It feels, at some level, that it lets the people in charge off the hook. Thoughts?

Adam Tinworth

Having shared Euan Semple’s thought-provoking post, Adam got a fairly quick reply from Pete Brown which only further provoked me to once again consider a general viewpoint I have been wrestling with for the past few years.

An important point of context within these issues that is often neglected: these companies, this version of the web, a lot of it is US-centric. They are literally constructs made from the culture of the US, and whilst of course they are also built with a diversity of viewpoints I think it is vital to remember that there is a difference in how these things are built even compared to that which is most similar, for example Canada.

I don’t know, maybe I live in too much of a bubble of my circumstances in life but the fact remains that I have yet to meet people who are so desparately in need of the connected web on our own little island, as compared to seemingly large numbers of Americans for whom the internet has been something of a lifeboat. Not to say it isn’t significant here, of course it is, but rather that there is difference in the difference even between our two relatively similar nations… that the environment is different, there are different motivations for the various part of our societies, and that’s before we even get to Europe and further afield.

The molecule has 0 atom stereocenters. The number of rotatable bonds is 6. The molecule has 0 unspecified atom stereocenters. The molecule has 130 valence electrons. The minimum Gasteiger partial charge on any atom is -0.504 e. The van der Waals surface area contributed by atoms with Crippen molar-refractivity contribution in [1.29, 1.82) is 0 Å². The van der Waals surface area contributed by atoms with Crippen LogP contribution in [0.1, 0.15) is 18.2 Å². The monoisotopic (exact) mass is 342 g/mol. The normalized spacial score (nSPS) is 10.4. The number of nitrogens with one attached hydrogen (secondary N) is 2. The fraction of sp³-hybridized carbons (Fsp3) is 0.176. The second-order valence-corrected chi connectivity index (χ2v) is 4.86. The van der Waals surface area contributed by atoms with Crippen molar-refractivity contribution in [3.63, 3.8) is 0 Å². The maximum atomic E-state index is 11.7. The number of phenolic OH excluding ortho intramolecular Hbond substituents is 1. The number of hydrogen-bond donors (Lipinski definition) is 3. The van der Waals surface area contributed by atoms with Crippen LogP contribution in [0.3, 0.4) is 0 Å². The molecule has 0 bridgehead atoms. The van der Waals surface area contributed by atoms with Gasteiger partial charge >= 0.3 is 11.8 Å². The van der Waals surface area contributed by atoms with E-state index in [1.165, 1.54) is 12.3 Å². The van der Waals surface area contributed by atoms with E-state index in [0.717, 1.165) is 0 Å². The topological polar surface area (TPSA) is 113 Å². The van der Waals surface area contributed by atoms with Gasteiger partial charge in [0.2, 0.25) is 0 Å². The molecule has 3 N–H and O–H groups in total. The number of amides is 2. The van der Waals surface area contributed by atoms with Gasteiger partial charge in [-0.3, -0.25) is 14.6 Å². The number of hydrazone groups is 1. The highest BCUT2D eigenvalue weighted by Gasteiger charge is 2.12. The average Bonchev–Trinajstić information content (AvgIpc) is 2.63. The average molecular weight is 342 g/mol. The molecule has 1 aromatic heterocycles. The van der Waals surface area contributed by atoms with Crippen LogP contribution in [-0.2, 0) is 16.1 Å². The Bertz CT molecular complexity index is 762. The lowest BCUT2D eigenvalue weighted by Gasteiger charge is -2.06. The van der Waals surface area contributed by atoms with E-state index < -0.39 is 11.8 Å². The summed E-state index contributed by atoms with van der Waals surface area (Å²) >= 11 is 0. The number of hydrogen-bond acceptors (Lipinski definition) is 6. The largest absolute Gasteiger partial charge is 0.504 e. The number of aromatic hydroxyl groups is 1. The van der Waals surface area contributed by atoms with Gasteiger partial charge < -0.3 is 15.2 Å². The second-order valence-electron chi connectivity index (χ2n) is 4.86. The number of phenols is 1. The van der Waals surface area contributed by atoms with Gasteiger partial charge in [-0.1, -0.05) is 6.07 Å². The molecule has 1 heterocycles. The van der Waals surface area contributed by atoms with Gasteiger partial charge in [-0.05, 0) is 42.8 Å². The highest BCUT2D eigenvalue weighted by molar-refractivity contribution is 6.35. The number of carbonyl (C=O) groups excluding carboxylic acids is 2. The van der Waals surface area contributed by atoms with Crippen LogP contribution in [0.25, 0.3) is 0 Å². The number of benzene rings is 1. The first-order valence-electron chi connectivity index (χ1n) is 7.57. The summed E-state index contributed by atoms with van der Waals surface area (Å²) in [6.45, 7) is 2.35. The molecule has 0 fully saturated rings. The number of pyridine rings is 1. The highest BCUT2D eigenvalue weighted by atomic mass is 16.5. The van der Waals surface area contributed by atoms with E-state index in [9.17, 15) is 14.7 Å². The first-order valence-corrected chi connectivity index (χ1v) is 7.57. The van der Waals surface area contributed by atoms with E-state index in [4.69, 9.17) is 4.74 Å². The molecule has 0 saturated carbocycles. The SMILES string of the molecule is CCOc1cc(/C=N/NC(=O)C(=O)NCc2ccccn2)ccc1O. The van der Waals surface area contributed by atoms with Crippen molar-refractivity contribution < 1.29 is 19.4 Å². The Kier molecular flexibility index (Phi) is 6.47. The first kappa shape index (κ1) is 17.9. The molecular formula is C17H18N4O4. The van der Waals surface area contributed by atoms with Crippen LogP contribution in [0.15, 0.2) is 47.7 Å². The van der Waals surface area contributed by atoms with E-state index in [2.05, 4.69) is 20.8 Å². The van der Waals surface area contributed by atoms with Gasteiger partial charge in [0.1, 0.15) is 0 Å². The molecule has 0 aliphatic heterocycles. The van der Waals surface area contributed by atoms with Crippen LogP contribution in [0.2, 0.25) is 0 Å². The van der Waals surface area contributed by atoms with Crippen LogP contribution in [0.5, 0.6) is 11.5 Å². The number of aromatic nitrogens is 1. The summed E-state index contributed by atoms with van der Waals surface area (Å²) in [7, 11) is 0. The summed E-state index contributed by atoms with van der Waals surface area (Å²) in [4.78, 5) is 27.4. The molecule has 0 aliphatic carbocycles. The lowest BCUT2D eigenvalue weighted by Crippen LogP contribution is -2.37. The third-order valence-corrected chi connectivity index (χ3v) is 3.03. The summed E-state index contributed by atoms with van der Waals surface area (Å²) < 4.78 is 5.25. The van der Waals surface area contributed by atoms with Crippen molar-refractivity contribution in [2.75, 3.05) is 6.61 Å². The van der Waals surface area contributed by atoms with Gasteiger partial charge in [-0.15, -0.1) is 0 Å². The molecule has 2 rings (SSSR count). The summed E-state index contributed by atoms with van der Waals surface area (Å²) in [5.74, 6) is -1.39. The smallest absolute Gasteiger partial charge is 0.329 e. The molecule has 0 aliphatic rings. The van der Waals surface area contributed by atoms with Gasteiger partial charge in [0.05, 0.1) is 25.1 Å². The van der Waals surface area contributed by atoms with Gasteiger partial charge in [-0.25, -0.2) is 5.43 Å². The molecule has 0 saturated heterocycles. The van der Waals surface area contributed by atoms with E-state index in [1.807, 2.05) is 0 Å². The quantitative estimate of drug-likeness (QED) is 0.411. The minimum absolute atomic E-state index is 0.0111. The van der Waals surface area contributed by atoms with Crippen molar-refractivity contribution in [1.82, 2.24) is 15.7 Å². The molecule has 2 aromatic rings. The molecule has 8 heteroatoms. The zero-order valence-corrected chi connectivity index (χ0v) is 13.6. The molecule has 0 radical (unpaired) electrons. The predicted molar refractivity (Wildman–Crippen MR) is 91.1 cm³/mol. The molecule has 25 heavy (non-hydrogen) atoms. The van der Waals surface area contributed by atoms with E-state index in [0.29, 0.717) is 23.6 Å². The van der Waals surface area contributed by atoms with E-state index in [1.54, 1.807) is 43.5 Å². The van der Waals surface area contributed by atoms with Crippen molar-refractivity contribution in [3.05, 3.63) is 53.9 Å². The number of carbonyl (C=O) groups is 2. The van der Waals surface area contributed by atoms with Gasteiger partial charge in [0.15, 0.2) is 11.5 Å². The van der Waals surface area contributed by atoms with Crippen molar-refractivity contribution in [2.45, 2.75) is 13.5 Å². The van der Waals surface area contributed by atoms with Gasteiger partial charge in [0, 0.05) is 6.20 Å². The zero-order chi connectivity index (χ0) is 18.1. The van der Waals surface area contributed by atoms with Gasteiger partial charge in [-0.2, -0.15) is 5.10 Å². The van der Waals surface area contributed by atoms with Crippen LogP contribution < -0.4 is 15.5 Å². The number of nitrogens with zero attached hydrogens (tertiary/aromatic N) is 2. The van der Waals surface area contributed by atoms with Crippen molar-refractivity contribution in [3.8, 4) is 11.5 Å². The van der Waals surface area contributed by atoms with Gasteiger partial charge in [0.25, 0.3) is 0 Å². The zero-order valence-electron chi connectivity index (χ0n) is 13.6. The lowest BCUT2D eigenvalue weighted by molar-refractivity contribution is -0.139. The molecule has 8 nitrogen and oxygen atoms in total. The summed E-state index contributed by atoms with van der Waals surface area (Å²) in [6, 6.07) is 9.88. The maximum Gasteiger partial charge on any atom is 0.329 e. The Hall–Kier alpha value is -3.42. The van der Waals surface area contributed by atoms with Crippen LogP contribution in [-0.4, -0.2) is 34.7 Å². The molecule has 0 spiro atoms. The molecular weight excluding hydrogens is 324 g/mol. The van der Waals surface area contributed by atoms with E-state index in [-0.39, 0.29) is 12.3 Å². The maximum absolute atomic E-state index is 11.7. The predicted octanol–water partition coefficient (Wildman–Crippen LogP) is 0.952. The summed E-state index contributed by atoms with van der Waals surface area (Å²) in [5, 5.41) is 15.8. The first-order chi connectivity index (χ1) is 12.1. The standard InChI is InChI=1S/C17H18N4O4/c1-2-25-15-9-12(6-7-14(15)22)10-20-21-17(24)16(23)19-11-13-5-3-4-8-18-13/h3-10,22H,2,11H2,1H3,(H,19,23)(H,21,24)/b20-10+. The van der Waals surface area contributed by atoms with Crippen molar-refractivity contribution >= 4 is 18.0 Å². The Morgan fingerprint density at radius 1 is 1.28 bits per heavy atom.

I’ve just never quite felt that if I were to sacrifice the internet my life would be inescapably ruined; at least with regard to the social, overly worked part of the internet where the silos and the like exist. As such I have never quite felt that this is necessarily a socio-economic aspect of our lives that requires constant and immediate care. In many ways, it truly is what it is and little else.